Does Wellbutrin cause jaw clenching? 

Does Wellbutrin cause jaw clenching? 

Wellbutrin (Bupropion) may cause jaw clenching in some individuals. Although it’s not that commonly reported, it may affect some people severely. 

Jaw clenching is generally found more common in people who are new to Wellbutrin or antidepressants in general, or when the dose of Wellbutrin is escalated. 

Jaw clenching during the early course of Wellbutrin treatment may start to get better as your body adjusts to the medication, but it may not go away in some people and lead to Wellbutrin discontinuation. 

It’s always best to reach out to your healthcare provider and discuss the side effects caused by Wellbutrin. In severe cases, jaw clenching can lead to disturbing symptoms, including:

  • Pain in jaw muscles and tightening. 
  • Difficulty in chewing
  • Pain in the entire face and neck
  • Inability to fall asleep 
  • Inability to speak properly in severe cases, where it becomes difficult to open and close your jaw easily. 
  • Teeth grinding 
  • Damaged teeth
  • Gum bleeding 

What does research suggest?

There is limited research on jaw clenching caused by Wellbutrin. However, there are a number of case studies which showed Wellbutrin-induced dystonia, a condition associated with stiffness and involuntary contraction of the face, neck and jaw muscles (1,2).

The affected people experienced severe jaw pain associated with involuntary jaw clenching and teeth grinding. Some people developed these side effects after a few weeks of Welbutrin use. However, some case reports show dystonia after a single dose of Wellbutrin (3).

Researchers have indicated that dystonia with Wellbutrin is not that common like other early side effects, and can be managed by taking Buspirone. 

In general, jaw clenching is not considered a common side effect of antidepressants, but meds like Wellbutrin, Celexa, Zoloft, etc may trigger jaw pain and stiffness in some individuals.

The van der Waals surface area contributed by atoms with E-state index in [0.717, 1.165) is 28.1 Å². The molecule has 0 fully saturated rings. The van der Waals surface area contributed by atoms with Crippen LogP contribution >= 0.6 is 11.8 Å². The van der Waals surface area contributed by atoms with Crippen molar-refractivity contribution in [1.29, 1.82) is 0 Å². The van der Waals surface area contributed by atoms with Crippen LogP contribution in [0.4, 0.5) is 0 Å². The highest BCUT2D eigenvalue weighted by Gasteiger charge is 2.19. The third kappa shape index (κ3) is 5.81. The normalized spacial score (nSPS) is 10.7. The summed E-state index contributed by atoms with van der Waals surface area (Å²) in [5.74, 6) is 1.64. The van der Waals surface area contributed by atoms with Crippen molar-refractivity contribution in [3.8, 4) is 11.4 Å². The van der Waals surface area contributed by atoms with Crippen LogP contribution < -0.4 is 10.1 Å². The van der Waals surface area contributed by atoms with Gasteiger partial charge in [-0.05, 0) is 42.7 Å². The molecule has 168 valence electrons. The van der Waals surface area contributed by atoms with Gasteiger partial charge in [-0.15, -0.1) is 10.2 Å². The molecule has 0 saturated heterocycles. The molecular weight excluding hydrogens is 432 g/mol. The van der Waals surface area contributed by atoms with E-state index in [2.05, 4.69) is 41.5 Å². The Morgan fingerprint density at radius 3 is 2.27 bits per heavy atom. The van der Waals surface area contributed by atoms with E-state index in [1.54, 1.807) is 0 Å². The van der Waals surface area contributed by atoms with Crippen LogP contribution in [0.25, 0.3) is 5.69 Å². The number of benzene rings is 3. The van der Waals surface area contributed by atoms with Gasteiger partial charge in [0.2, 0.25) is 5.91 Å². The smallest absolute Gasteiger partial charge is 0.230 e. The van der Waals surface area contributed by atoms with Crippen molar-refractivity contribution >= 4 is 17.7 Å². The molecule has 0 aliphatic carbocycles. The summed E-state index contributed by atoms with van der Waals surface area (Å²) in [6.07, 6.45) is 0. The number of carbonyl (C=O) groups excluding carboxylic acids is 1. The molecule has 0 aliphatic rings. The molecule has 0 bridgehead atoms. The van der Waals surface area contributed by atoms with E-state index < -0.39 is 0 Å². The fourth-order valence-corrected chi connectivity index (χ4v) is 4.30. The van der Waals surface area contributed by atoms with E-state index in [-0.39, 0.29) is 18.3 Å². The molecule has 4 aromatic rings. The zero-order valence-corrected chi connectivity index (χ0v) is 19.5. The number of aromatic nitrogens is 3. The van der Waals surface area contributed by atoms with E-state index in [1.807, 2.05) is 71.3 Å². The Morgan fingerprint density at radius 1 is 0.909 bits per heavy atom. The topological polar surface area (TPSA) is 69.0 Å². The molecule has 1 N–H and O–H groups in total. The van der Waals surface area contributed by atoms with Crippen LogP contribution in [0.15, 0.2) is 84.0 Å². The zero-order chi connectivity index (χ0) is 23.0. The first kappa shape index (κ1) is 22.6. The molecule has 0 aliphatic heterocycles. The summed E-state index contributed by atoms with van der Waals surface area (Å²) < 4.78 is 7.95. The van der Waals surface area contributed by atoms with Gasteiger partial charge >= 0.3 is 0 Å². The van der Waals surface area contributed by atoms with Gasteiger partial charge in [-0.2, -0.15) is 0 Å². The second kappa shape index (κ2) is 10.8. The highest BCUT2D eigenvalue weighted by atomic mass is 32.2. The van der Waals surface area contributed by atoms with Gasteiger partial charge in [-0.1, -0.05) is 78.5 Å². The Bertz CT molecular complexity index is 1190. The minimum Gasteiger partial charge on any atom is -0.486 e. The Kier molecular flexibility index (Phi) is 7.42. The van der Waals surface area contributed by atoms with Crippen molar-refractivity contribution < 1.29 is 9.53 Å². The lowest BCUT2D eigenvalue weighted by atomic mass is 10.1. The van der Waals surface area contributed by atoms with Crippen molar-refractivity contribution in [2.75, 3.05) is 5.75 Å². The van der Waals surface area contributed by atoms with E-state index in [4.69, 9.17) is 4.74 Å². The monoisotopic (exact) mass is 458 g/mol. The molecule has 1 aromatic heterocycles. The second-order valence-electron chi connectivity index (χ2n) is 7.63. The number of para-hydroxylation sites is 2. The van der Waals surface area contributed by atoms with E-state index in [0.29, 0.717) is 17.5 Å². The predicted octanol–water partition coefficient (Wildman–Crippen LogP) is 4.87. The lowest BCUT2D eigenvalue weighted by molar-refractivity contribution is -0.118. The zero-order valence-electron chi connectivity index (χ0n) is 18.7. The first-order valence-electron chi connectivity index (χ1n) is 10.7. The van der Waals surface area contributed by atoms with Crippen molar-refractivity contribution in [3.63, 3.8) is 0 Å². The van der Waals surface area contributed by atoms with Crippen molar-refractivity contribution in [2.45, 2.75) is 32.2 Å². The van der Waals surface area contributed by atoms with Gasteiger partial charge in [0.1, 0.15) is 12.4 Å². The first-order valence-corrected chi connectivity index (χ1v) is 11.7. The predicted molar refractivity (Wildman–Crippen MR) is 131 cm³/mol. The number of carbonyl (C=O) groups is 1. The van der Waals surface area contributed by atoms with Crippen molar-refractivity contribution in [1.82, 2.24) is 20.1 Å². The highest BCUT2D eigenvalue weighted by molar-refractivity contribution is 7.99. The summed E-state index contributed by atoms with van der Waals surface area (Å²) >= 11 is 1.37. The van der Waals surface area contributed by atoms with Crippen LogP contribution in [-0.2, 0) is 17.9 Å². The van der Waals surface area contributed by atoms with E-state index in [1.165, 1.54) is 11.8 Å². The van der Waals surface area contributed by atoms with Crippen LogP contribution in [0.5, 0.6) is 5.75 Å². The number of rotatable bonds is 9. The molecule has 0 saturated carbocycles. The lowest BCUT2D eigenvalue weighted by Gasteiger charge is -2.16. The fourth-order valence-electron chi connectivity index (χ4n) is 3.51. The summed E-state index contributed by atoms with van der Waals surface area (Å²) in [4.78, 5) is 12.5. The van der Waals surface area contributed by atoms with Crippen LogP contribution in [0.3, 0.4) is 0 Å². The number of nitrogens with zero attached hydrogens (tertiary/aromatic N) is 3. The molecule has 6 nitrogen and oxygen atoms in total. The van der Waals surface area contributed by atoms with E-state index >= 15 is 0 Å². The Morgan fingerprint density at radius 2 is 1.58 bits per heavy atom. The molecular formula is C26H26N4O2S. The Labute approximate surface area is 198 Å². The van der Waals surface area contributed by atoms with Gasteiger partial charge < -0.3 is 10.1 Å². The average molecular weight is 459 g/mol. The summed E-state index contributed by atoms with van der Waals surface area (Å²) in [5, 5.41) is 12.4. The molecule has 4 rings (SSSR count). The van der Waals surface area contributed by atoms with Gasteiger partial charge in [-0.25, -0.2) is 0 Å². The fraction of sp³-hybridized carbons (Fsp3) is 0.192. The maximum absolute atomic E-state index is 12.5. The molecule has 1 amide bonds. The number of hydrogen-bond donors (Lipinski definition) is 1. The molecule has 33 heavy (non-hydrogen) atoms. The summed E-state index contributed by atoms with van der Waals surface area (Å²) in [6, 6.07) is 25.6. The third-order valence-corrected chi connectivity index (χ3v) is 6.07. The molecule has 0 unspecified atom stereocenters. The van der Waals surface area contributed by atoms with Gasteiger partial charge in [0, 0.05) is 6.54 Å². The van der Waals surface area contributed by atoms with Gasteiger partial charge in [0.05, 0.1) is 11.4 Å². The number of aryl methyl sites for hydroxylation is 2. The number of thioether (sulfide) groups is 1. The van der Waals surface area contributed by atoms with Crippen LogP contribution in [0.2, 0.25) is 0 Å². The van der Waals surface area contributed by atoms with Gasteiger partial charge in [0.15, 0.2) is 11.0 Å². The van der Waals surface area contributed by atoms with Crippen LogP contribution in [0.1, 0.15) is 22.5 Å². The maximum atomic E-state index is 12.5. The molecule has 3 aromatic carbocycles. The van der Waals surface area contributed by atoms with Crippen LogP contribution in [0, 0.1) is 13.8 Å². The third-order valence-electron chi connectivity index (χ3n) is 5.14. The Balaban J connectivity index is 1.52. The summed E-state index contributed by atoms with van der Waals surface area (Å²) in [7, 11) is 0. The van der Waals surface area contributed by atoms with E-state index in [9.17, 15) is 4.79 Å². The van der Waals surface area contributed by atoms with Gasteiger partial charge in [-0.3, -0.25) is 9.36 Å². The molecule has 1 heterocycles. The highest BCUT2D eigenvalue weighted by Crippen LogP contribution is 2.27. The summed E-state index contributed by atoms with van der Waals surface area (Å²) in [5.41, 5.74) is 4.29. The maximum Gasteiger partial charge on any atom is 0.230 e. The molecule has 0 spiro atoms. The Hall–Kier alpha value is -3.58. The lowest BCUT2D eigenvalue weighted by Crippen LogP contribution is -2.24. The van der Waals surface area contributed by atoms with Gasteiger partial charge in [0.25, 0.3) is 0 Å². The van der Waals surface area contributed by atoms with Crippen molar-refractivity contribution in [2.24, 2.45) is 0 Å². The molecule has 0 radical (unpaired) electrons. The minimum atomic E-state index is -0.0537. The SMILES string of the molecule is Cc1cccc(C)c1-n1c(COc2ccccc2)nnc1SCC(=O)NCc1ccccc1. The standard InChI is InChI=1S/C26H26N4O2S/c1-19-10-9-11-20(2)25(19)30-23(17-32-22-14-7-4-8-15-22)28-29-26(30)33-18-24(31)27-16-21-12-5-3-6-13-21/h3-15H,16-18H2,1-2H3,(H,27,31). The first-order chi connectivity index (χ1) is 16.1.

What to do if Wellbutrin causes jaw clenching? 

Reach out to your healthcare provider if Wellbutrin causes jaw clenching. Your doctor may try dose reduction if you’re new to Wellbutrin or your dose has recently been increased. 

There are some other things that your doctor may recommend, like taking Buspirone with Wellbutrin to help mitigate jaw clenching. 

Buspirone is overall a good addition to Wellbutrin, but since each individual is different and responds differently to medications, this option may not work well for everyone. 

Your doctor may also prescribe a suitable muscle relaxer to control the involuntary contraction of your jaw muscles. 

This does help some people, especially when used along with a mouth guard – which basically protects your teeth and jaw muscles from the negative impacts of continuous jaw clenching. In severe cases, Botox injections may also be used. 

The safety and efficacy of these treatment methods vary from person to person, and only your doctor can determine which one of these is the best for you. Make sure you don’t stop taking Wellbutrin or start taking any medication with it, without consulting your doctor first. 

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Detweiler MB, Harpold GJ. Bupropion-induced acute dystonia. Ann Pharmacother. 2002 Feb;36(2):251-4. doi: 10.1345/aph.1A145. PMID: 11847943. Available from:


Zahra T, Voloshyna D, Bseiso A, Shaik TA, Ferman HG, Sathish M, Al Barznji S, Saleem F, Ghaffari MAZ. Bupropion-Induced Dystonia: A Case Report. Cureus. 2022 Oct 3;14(10):e29857. doi: 10.7759/cureus.29857. PMID: 36337825; PMCID: PMC9627898. Available from:


Elyasi F, Mahtiyan E. Acute Dystonia After Single Dose of Bupropion. Indian J Psychol Med. 2016 Sep-Oct;38(5):460-462. doi: 10.4103/0253-7176.191384. PMID: 27833231; PMCID: PMC5052961. Available from:

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